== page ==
Canadian Lawyer Magazine has named Hansell LLP one of Canada’s top ten corporate boutiques for 2020-2021. From the list:
While the work at Hansell LLP hasn’t changed much since the reality of the COVID-19 pandemic hit, “where that work is being done now certainly has,” says firm founder and corporate governance expert Carol Hansell as she goes on to describe the day the decision was made for all staff to work from home.
“It was Monday, March 16, and there was so much concern about COVID-19 and how it was ramping up,” Hansell says. “We had lunch and then at 2p.m. we all got together and agreed we probably shouldn’t come back to the office for a while,” Hansell says. “So, we opened a couple of bottles of champagne and said we’ll meet again — but we haven’t yet.” While a couple of people are now working from the office because they prefer it that way, Hansell says the experience of transitioning to working remotely “has been a fabulous one.”
Hansell founded the firm in 2013 after spending more than 25 years in private practice, including almost 20 years at Davies Ward Phillips & Vineberg LLP. The firm acts for boards, investors, shareholders, and management teams on various matters, and its clients include public, private and Crown corporations. It provides expert evidence in litigation, counsels on strategy, designs governance structures and processes and advises clients on board effectiveness. Sister firm Hansell McLaughlin Advisory provides government relationships and communications advice and, together with Hansell LLP, belongs to the Hansell McLaughlin Advisory Group. The two firms are comprised of five lawyers, three senior consultants, two senior advisors, a data scientist, a governance analyst and three administrative staff members.
Hansell says that, in general, the course of work at the firm hasn’t changed much. “COVID has made some issues come alive and put other issues to sleep,” she says. “The governance reviews, the board evaluations, they are just continuing on their own path.”
However, some clients are putting aside some projects, “not so much for cost reasons, but because management wants to focus on how to manoeuvre through what is happening — if it’s not mission-critical, it might be set aside.”
The firm also works on “crisis management” files, such as when a board member leaves a company, and that person needs to be replaced or if there is some problem with financial statements. Hansell says that type of work is still going strong, and the firm is also building up a significant litigation practice, dealing with, for example, situations in which boards are being sued. Hansell says one of the things she has noticed since she started practising law is that general counsel for companies increasingly understand the value of expertise on corporate governance issues. And being a boutique firm means there “usually aren’t the kind of potential conflict problems that large firms might have,” so her firm can “come into a situation more cleanly.”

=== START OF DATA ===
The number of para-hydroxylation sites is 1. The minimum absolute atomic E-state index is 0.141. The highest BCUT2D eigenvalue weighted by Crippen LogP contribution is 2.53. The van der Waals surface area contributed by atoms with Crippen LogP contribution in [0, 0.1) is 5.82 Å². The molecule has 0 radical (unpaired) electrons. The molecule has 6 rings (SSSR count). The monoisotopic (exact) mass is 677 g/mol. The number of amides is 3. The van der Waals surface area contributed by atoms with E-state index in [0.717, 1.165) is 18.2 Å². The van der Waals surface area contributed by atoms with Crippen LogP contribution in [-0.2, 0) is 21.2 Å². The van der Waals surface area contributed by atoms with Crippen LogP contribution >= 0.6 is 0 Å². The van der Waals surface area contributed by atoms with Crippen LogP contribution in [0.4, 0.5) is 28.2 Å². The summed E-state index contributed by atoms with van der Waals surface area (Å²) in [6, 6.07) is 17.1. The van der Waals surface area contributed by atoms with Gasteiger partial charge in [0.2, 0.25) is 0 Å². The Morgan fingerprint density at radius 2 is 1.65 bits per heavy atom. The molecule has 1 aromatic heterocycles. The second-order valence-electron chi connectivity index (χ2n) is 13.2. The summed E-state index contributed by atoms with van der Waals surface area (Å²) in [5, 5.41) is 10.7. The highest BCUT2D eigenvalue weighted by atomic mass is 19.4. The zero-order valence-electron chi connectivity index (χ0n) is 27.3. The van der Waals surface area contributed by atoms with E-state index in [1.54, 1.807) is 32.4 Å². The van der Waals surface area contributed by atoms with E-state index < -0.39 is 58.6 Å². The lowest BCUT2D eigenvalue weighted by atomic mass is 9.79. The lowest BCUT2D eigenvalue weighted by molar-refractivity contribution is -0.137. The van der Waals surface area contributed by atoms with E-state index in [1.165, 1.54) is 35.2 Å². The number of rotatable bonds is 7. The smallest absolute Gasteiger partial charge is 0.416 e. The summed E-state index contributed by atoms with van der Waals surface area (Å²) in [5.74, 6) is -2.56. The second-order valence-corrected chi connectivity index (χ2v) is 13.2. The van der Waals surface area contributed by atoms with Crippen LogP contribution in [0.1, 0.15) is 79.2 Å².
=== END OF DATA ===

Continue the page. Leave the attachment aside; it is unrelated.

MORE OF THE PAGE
One project that Hansell’s firm has worked on is putting together an opinion paper on how boards have a duty to consider climate change not only for the sake of the environment itself but as it pertains to any risk factors the company might face. “It sounds obvious, but we do make the case that boards have to align their strategies to make sure climate risks are being taken into account and how to navigate through those risks.” The firm is developing its use of data analytics to help benchmark what companies are doing in relation to each other.
One recent example is a paper gauging the sentiment of Warren Buffett’s annual CEO letter for Berkshire Hathaway. The study showed that Buffett’s letters are more “neutral” than the others studied (Alphabet, Johnson & Johnson, General Electric, Chubb and JP Morgan Chase). “Johnson & Johnson fell on the other end of the spectrum with consistently cheery letters,” the paper says. At the same time, Buffett’s neutral tone might contribute to the credibility of his personality and make him appear frank.
Hansell says these are the types of issues in the world of corporate governance that need to be examined “so we can make sure” that governance is aligned with best practices.
This is the third consecutive time that Hansell LLP has been included in this list, having previously been included in Canadian Lawyer Magazine’s 2018-2019 and 2016-2017 lists.